Muslim families grow lotuses for temples in Kerala village


As the mist slowly lifts from the water, a group of men bend down to meticulously start plucking the lotus buds that cover the lake’s surface. These buds will travel to temples across Kerala and other States.

The men are all Muslim and Edakkulam, also known as Thamara Kayal or ‘lotus lake’, is in Thirunavaya, a predominantly Muslim village in Kerala’s Malappuram district. Here, some 1,500 acres of waterbodies are filled with lotus blooms: Valiyaparappur Kayal, Cheriyaparappur Kayal, Pallar Kayal and Manneduthakund and more.

For over 50 years, the Muslims of Thirunavaya have been growing lotuses for supply to major temples, including those at Thrissur, Guruvayur, Chennai, Bengaluru and Coimbatore.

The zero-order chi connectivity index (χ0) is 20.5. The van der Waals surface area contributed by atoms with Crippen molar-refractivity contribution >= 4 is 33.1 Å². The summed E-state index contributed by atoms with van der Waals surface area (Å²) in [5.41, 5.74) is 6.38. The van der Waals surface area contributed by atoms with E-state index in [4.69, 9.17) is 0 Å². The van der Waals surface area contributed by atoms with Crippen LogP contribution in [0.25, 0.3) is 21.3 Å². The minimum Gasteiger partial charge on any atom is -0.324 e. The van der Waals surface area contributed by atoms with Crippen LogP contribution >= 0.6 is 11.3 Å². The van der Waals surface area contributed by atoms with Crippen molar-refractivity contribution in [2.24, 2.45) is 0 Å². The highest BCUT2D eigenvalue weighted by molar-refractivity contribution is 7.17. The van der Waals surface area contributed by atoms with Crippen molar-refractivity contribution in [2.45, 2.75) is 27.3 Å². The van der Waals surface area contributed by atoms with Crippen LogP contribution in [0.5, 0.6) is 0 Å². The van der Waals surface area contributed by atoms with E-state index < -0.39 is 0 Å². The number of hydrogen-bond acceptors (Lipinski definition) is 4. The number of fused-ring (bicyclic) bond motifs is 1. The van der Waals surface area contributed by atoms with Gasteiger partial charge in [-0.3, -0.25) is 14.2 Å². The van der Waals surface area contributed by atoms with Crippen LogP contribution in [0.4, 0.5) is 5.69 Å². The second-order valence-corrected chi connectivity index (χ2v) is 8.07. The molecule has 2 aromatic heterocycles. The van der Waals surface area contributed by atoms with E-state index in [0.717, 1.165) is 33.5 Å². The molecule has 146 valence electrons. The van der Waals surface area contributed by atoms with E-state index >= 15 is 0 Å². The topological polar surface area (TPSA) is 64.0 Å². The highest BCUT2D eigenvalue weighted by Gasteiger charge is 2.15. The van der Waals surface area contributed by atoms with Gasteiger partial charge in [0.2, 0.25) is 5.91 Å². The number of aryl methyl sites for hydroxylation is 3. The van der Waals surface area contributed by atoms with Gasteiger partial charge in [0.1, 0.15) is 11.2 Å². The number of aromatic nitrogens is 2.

“There are no restrictions from the temples or from our community. Everyone appreciates our work,” says lotus farmer Chakkali Parambil Musthafa. Aslam Karakkadan, who has been growing lotuses for over 25 years, says, “The buds are sold for ₹2 to ₹5 a piece, depending on their size.”

The other members of these families transport the flowers to temples. “We supply 7,000 to 8,000 flowers on an average each day,” says Karakkadan. “The Guruvayur temple requires 400 flowers a day.”

“The returns are lower than for other crops,” says Musthafa, “but the goodwill generated is enormous.”

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